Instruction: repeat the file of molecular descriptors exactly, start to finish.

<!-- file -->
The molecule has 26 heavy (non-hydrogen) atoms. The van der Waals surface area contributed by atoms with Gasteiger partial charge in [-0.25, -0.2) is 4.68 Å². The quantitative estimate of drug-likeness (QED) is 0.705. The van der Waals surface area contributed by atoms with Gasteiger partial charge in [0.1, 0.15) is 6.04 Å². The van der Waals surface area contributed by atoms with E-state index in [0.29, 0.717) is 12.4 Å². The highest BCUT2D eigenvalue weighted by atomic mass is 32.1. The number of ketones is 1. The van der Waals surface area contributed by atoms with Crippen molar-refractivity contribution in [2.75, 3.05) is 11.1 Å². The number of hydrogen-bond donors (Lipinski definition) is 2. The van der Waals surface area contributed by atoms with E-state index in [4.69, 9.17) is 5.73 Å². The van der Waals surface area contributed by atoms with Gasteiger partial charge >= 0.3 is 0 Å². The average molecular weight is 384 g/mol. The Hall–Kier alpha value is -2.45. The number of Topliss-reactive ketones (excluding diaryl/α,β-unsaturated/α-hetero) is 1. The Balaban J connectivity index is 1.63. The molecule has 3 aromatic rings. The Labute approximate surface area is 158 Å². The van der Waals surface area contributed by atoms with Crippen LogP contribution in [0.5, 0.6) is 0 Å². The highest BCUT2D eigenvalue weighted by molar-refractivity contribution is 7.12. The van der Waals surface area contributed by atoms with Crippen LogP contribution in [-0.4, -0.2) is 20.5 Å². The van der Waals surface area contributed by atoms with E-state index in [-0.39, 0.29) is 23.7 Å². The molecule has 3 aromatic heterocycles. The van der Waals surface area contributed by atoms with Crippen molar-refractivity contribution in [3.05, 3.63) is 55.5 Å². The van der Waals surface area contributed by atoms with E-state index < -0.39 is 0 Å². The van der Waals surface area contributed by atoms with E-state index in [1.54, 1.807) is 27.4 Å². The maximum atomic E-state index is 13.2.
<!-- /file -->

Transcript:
The molecule has 26 heavy (non-hydrogen) atoms. The van der Waals surface area contributed by atoms with Gasteiger partial charge in [-0.25, -0.2) is 4.68 Å². The quantitative estimate of drug-likeness (QED) is 0.705. The van der Waals surface area contributed by atoms with Gasteiger partial charge in [0.1, 0.15) is 6.04 Å². The van der Waals surface area contributed by atoms with E-state index in [0.29, 0.717) is 12.4 Å². The highest BCUT2D eigenvalue weighted by atomic mass is 32.1. The number of ketones is 1. The van der Waals surface area contributed by atoms with Crippen molar-refractivity contribution in [2.75, 3.05) is 11.1 Å². The number of hydrogen-bond donors (Lipinski definition) is 2. The van der Waals surface area contributed by atoms with E-state index in [4.69, 9.17) is 5.73 Å². The van der Waals surface area contributed by atoms with Gasteiger partial charge >= 0.3 is 0 Å². The average molecular weight is 384 g/mol. The Hall–Kier alpha value is -2.45. The number of Topliss-reactive ketones (excluding diaryl/α,β-unsaturated/α-hetero) is 1. The Balaban J connectivity index is 1.63. The molecule has 3 aromatic rings. The Labute approximate surface area is 158 Å². The van der Waals surface area contributed by atoms with Crippen LogP contribution in [0.5, 0.6) is 0 Å². The highest BCUT2D eigenvalue weighted by molar-refractivity contribution is 7.12. The van der Waals surface area contributed by atoms with Crippen LogP contribution in [-0.4, -0.2) is 20.5 Å². The van der Waals surface area contributed by atoms with E-state index in [-0.39, 0.29) is 23.7 Å². The molecule has 3 aromatic heterocycles. The van der Waals surface area contributed by atoms with Crippen molar-refractivity contribution in [3.05, 3.63) is 55.5 Å². The van der Waals surface area contributed by atoms with E-state index < -0.39 is 0 Å². The van der Waals surface area contributed by atoms with E-state index in [1.54, 1.807) is 27.4 Å². The maximum atomic E-state index is 13.2.